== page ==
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UN cautions personnel in South Sudan over mass protests


UN cautions personnel in South Sudan over mass protests

August 23, 2021 (JUBA) – The United Nations in South Sudan (UNMISS) has warned its personnel to stay away from areas expected to witness a large turn-out of protestors in the coming days.

The UN, in an advisory, said its personnel should immediately report all security incidents and unusual activities as it monitors the overall security situation in the lead up to the planned events and issue advisories as deemed appropriate.

The advisory urged UN personnel to be vigilant and to avoid large gatherings.
“This is to advise all UN personnel that a group called the Peoples Coalition for Civil Action has indicated that starting Monday 30th August 2021, they will embark on a series of peaceful protests, civil disobedience, and sit-ins throughout South Sudan until the demands of the people are met,” party reads the UN advisory extended to Sudan Tribune on Monday.

“While there is no confirmation that the event will take place and if it does, the nature and number of participants and the Host Government response to the planned activities cannot be ascertained. As a precautionary measure, UN personnel are advised to restrict their movements to only essentials and duty-related on the day the event is scheduled to commence and continue to follow reports of any related developments on subsequent days”, it added.

The warning comes amid reports of the anticipated deployment of troops to violently crackdown on any form of protests organised by civil society activists.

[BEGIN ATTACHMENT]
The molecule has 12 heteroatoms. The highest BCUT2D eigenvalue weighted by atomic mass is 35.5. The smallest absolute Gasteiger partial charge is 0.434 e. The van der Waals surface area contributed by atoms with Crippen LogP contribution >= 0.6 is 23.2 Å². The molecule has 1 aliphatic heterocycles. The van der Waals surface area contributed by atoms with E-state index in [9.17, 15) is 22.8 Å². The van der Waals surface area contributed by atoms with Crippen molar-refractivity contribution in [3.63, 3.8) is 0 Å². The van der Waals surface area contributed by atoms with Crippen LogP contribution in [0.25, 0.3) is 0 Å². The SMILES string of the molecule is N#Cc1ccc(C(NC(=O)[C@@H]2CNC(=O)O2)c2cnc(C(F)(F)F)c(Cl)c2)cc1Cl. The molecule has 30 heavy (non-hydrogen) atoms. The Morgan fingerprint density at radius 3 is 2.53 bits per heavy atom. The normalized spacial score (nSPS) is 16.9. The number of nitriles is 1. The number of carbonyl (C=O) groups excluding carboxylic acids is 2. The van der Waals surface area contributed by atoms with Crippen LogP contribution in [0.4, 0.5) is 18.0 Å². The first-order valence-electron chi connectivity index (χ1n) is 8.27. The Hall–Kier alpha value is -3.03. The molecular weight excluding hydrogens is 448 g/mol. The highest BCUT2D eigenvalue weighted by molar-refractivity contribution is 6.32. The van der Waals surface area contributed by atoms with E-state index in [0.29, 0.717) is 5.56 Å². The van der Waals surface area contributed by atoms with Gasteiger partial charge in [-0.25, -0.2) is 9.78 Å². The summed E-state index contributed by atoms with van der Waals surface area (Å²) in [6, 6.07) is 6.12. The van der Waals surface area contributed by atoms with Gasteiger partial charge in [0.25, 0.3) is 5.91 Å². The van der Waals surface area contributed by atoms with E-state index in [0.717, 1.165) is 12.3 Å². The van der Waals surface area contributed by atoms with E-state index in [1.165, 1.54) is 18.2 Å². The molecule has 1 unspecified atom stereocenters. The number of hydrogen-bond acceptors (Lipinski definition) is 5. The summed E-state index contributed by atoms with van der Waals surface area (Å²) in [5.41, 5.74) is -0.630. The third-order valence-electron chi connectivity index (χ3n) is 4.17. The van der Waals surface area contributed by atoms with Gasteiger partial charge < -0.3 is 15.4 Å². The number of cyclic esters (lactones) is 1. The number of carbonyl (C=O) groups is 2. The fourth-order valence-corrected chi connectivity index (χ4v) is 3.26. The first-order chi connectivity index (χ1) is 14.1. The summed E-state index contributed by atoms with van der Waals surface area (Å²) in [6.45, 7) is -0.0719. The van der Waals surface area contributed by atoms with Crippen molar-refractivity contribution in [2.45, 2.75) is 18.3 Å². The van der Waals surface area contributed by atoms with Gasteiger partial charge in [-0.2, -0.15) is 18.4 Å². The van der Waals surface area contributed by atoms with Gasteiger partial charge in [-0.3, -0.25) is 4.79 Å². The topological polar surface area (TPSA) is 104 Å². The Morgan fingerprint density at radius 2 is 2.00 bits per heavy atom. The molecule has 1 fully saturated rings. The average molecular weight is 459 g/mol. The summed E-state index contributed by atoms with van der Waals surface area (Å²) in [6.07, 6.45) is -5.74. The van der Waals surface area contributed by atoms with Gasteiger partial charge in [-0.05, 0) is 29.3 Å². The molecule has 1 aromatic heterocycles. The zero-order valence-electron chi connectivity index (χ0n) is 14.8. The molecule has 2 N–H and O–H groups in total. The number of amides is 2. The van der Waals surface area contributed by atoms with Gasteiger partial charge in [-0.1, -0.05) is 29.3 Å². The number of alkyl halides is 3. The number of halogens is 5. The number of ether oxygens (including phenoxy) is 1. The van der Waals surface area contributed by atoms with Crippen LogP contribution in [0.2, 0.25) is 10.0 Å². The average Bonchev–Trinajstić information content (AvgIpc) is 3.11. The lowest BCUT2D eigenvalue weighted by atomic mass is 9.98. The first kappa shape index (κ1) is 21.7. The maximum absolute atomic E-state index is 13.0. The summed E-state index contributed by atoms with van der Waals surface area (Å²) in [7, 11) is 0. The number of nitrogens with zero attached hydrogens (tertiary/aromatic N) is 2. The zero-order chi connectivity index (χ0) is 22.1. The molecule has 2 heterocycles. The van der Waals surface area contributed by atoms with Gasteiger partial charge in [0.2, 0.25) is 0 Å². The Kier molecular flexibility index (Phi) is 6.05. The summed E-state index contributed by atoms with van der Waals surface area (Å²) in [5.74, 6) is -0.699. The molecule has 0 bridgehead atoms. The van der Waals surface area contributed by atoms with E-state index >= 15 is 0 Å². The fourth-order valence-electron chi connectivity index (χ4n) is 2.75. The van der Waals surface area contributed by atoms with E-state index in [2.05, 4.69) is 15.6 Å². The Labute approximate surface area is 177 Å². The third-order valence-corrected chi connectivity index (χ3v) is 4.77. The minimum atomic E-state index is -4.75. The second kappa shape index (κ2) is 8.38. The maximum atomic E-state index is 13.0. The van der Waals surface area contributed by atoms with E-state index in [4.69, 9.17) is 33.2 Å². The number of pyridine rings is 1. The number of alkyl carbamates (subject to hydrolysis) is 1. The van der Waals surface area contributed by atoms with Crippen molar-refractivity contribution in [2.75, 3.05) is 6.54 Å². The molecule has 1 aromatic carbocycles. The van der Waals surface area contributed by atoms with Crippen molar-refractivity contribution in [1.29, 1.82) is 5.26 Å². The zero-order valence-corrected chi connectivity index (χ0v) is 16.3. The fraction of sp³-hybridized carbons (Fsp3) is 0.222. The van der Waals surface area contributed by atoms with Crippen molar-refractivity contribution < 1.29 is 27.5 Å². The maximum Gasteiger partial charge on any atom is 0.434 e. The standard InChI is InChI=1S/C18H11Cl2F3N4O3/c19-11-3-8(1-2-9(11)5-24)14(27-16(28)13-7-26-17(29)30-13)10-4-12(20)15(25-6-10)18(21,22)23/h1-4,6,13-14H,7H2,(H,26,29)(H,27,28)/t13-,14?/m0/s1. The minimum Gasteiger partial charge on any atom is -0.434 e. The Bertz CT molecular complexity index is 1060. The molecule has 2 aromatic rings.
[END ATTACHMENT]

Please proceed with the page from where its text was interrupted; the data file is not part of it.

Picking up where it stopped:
The anticipated protest is envisioned to be one of the first of its kind ever since South Sudan gained its independence from neighbouring Sudan in July 2011.

But organizers of the protests, whose leaders are either in hiding or in detention, have urged the authorities to uphold and protect citizens’ fundamental rights.

Among the protesters’ demands is for authorities to release the former Northern Bahr el Ghazal state governor, Kuel Aguer Kuel amidst calls for President Salva Kiir and the country’s First Vice President Riek Machar to step down from power.

The two leaders are accused of allegedly causing divisions in the East African nation.

Similar protests, according to organisers, are expected in the country’s biggest towns, despite reports and an order banning gatherings of five or more people.

The presidential spokesperson, Ateny Wek Ateny said such protests amount to inciting violence.

“People with different intentions and agendas may sneak into the march to harm the protesters and the government would be blamed for it. This is what we do not want. The people who are advocating for this protest should have waited for implementation of the revitalized peace agreement because they were part of it”, he told RBC TV Monday.

Ateny said he doubts peaceful protests can occur in country where civilians possess arms.

Garang Diing, a law student, said community leader are closely following the situation in the country and have warned their family members and relatives to exercise to watch out for “bad guys” should they decided to join the protest.

“Bad guys are everywhere and this is our concern. The government should try its best to ensure demonstrators are protected”, he told Sudan Tribune Monday.

For his part, Acuil Deng, a South Sudanese refugee at a camp in Uganda, said he doubts if the security forces will allow peaceful protests to take place in the country.

In a joint communique issued on August 20, 2021, representatives of “non-violent civil and political organizations” resolved to mobilize citizens to demand resignation of President Kiir and Machar.



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